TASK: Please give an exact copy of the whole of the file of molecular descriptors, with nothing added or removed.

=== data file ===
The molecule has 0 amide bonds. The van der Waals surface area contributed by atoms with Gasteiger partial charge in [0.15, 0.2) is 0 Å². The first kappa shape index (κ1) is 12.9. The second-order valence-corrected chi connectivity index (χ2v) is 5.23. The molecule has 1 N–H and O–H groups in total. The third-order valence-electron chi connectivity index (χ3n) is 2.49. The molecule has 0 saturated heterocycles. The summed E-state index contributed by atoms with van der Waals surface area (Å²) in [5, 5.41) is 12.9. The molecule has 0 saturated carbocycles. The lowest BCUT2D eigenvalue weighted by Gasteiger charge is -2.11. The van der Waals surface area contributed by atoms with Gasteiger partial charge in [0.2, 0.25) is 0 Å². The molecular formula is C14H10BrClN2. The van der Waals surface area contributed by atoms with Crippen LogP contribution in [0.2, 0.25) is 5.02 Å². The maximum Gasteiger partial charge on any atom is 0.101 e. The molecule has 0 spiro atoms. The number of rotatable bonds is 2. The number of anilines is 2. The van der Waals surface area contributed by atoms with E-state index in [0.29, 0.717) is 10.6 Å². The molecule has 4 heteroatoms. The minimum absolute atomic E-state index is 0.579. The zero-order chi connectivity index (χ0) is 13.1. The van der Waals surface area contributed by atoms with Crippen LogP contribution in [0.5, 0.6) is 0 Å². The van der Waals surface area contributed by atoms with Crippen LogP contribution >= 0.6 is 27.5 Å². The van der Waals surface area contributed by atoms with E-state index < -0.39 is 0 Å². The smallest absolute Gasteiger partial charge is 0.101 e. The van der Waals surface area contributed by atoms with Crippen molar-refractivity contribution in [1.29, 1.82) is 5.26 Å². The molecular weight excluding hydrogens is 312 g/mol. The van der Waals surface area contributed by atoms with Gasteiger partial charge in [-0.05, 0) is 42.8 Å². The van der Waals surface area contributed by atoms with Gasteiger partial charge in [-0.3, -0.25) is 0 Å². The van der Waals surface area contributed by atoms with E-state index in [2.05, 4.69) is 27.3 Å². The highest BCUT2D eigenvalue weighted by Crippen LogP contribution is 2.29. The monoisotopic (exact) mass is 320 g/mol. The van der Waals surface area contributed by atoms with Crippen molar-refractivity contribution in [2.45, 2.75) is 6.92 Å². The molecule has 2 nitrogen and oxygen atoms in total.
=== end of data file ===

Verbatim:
The molecule has 0 amide bonds. The van der Waals surface area contributed by atoms with Gasteiger partial charge in [0.15, 0.2) is 0 Å². The first kappa shape index (κ1) is 12.9. The second-order valence-corrected chi connectivity index (χ2v) is 5.23. The molecule has 1 N–H and O–H groups in total. The third-order valence-electron chi connectivity index (χ3n) is 2.49. The molecule has 0 saturated heterocycles. The summed E-state index contributed by atoms with van der Waals surface area (Å²) in [5, 5.41) is 12.9. The molecule has 0 saturated carbocycles. The lowest BCUT2D eigenvalue weighted by Gasteiger charge is -2.11. The van der Waals surface area contributed by atoms with Gasteiger partial charge in [0.2, 0.25) is 0 Å². The molecular formula is C14H10BrClN2. The van der Waals surface area contributed by atoms with Crippen LogP contribution in [0.2, 0.25) is 5.02 Å². The maximum Gasteiger partial charge on any atom is 0.101 e. The molecule has 0 spiro atoms. The number of rotatable bonds is 2. The number of anilines is 2. The van der Waals surface area contributed by atoms with E-state index in [0.29, 0.717) is 10.6 Å². The molecule has 4 heteroatoms. The minimum absolute atomic E-state index is 0.579. The zero-order chi connectivity index (χ0) is 13.1. The van der Waals surface area contributed by atoms with Crippen LogP contribution in [0.5, 0.6) is 0 Å². The van der Waals surface area contributed by atoms with Crippen LogP contribution >= 0.6 is 27.5 Å². The van der Waals surface area contributed by atoms with E-state index < -0.39 is 0 Å². The smallest absolute Gasteiger partial charge is 0.101 e. The van der Waals surface area contributed by atoms with Crippen molar-refractivity contribution in [1.29, 1.82) is 5.26 Å². The molecular weight excluding hydrogens is 312 g/mol. The van der Waals surface area contributed by atoms with Gasteiger partial charge in [-0.05, 0) is 42.8 Å². The van der Waals surface area contributed by atoms with Gasteiger partial charge in [-0.3, -0.25) is 0 Å². The van der Waals surface area contributed by atoms with E-state index in [2.05, 4.69) is 27.3 Å². The highest BCUT2D eigenvalue weighted by Crippen LogP contribution is 2.29. The monoisotopic (exact) mass is 320 g/mol. The van der Waals surface area contributed by atoms with Crippen molar-refractivity contribution in [2.45, 2.75) is 6.92 Å². The molecule has 2 nitrogen and oxygen atoms in total.